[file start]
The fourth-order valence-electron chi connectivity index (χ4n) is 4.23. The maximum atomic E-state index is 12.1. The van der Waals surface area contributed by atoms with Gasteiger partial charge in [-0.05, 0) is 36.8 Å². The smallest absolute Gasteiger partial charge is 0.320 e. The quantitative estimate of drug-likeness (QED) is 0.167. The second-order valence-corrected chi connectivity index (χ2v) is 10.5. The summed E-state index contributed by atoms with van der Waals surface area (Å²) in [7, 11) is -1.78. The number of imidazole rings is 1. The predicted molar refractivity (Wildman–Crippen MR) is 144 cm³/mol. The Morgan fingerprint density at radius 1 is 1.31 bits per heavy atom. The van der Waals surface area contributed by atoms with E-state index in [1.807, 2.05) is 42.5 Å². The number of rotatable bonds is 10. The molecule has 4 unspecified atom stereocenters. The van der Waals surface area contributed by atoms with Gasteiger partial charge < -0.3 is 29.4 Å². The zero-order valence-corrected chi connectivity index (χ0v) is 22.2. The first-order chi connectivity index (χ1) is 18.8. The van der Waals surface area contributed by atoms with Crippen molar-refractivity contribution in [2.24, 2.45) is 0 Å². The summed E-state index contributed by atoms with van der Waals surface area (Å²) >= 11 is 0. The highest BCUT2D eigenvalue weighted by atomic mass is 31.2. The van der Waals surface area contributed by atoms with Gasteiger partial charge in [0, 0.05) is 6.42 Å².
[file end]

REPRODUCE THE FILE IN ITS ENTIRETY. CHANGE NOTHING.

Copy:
The fourth-order valence-electron chi connectivity index (χ4n) is 4.23. The maximum atomic E-state index is 12.1. The van der Waals surface area contributed by atoms with Gasteiger partial charge in [-0.05, 0) is 36.8 Å². The smallest absolute Gasteiger partial charge is 0.320 e. The quantitative estimate of drug-likeness (QED) is 0.167. The second-order valence-corrected chi connectivity index (χ2v) is 10.5. The summed E-state index contributed by atoms with van der Waals surface area (Å²) in [7, 11) is -1.78. The number of imidazole rings is 1. The predicted molar refractivity (Wildman–Crippen MR) is 144 cm³/mol. The Morgan fingerprint density at radius 1 is 1.31 bits per heavy atom. The van der Waals surface area contributed by atoms with E-state index in [1.807, 2.05) is 42.5 Å². The number of rotatable bonds is 10. The molecule has 4 unspecified atom stereocenters. The van der Waals surface area contributed by atoms with Gasteiger partial charge < -0.3 is 29.4 Å². The zero-order valence-corrected chi connectivity index (χ0v) is 22.2. The first-order chi connectivity index (χ1) is 18.8. The van der Waals surface area contributed by atoms with Crippen molar-refractivity contribution in [2.24, 2.45) is 0 Å². The summed E-state index contributed by atoms with van der Waals surface area (Å²) >= 11 is 0. The highest BCUT2D eigenvalue weighted by atomic mass is 31.2. The van der Waals surface area contributed by atoms with Gasteiger partial charge in [0, 0.05) is 6.42 Å².